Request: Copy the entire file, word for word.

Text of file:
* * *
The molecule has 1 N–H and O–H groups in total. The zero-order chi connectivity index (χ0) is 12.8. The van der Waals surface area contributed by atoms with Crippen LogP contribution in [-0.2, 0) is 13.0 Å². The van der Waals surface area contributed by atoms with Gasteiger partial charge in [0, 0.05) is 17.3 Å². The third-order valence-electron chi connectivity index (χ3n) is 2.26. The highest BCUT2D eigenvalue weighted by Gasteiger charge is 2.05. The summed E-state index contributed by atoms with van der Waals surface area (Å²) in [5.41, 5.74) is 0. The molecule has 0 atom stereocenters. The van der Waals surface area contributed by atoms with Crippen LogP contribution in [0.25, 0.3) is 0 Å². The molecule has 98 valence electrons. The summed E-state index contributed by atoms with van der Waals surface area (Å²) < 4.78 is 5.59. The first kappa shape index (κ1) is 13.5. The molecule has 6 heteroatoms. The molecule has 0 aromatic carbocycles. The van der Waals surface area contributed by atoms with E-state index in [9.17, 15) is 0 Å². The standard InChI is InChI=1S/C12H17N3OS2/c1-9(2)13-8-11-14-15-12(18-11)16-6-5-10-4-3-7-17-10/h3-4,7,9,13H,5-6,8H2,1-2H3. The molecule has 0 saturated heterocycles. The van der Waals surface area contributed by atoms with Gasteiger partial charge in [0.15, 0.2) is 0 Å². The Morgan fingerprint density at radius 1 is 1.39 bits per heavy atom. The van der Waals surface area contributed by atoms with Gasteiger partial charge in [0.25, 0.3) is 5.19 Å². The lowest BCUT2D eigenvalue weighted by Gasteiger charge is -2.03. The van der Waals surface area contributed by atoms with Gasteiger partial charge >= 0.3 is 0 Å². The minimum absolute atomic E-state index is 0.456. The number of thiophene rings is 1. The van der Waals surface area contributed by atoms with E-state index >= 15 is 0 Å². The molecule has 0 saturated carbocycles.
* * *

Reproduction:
The molecule has 1 N–H and O–H groups in total. The zero-order chi connectivity index (χ0) is 12.8. The van der Waals surface area contributed by atoms with Crippen LogP contribution in [-0.2, 0) is 13.0 Å². The van der Waals surface area contributed by atoms with Gasteiger partial charge in [0, 0.05) is 17.3 Å². The third-order valence-electron chi connectivity index (χ3n) is 2.26. The highest BCUT2D eigenvalue weighted by Gasteiger charge is 2.05. The summed E-state index contributed by atoms with van der Waals surface area (Å²) in [5.41, 5.74) is 0. The molecule has 0 atom stereocenters. The van der Waals surface area contributed by atoms with Crippen LogP contribution in [0.25, 0.3) is 0 Å². The molecule has 98 valence electrons. The summed E-state index contributed by atoms with van der Waals surface area (Å²) < 4.78 is 5.59. The first kappa shape index (κ1) is 13.5. The molecule has 6 heteroatoms. The molecule has 0 aromatic carbocycles. The van der Waals surface area contributed by atoms with E-state index in [9.17, 15) is 0 Å². The standard InChI is InChI=1S/C12H17N3OS2/c1-9(2)13-8-11-14-15-12(18-11)16-6-5-10-4-3-7-17-10/h3-4,7,9,13H,5-6,8H2,1-2H3. The molecule has 0 saturated heterocycles. The van der Waals surface area contributed by atoms with Gasteiger partial charge in [0.15, 0.2) is 0 Å². The Morgan fingerprint density at radius 1 is 1.39 bits per heavy atom. The van der Waals surface area contributed by atoms with Gasteiger partial charge in [0.25, 0.3) is 5.19 Å². The lowest BCUT2D eigenvalue weighted by Gasteiger charge is -2.03. The van der Waals surface area contributed by atoms with Gasteiger partial charge >= 0.3 is 0 Å². The minimum absolute atomic E-state index is 0.456. The number of thiophene rings is 1. The van der Waals surface area contributed by atoms with E-state index >= 15 is 0 Å². The molecule has 0 saturated carbocycles.